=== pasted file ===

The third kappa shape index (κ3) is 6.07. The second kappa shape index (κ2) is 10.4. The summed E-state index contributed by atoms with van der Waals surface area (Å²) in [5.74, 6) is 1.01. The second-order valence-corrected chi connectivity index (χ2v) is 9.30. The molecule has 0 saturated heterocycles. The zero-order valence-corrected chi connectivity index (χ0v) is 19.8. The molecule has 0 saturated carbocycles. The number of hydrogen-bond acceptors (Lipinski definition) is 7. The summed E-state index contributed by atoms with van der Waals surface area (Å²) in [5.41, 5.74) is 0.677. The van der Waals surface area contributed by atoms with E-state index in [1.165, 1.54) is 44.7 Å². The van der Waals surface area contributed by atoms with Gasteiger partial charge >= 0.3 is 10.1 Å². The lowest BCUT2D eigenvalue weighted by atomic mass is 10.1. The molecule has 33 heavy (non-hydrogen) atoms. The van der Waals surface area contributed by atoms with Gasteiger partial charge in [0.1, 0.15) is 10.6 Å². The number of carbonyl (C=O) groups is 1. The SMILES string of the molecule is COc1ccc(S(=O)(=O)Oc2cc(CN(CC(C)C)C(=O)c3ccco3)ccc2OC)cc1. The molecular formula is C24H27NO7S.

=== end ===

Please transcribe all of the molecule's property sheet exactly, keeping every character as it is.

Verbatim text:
The third kappa shape index (κ3) is 6.07. The second kappa shape index (κ2) is 10.4. The summed E-state index contributed by atoms with van der Waals surface area (Å²) in [5.74, 6) is 1.01. The second-order valence-corrected chi connectivity index (χ2v) is 9.30. The molecule has 0 saturated heterocycles. The zero-order valence-corrected chi connectivity index (χ0v) is 19.8. The molecule has 0 saturated carbocycles. The number of hydrogen-bond acceptors (Lipinski definition) is 7. The summed E-state index contributed by atoms with van der Waals surface area (Å²) in [5.41, 5.74) is 0.677. The van der Waals surface area contributed by atoms with E-state index in [1.165, 1.54) is 44.7 Å². The van der Waals surface area contributed by atoms with Gasteiger partial charge >= 0.3 is 10.1 Å². The lowest BCUT2D eigenvalue weighted by atomic mass is 10.1. The molecule has 33 heavy (non-hydrogen) atoms. The van der Waals surface area contributed by atoms with Gasteiger partial charge in [0.1, 0.15) is 10.6 Å². The number of carbonyl (C=O) groups is 1. The SMILES string of the molecule is COc1ccc(S(=O)(=O)Oc2cc(CN(CC(C)C)C(=O)c3ccco3)ccc2OC)cc1. The molecular formula is C24H27NO7S.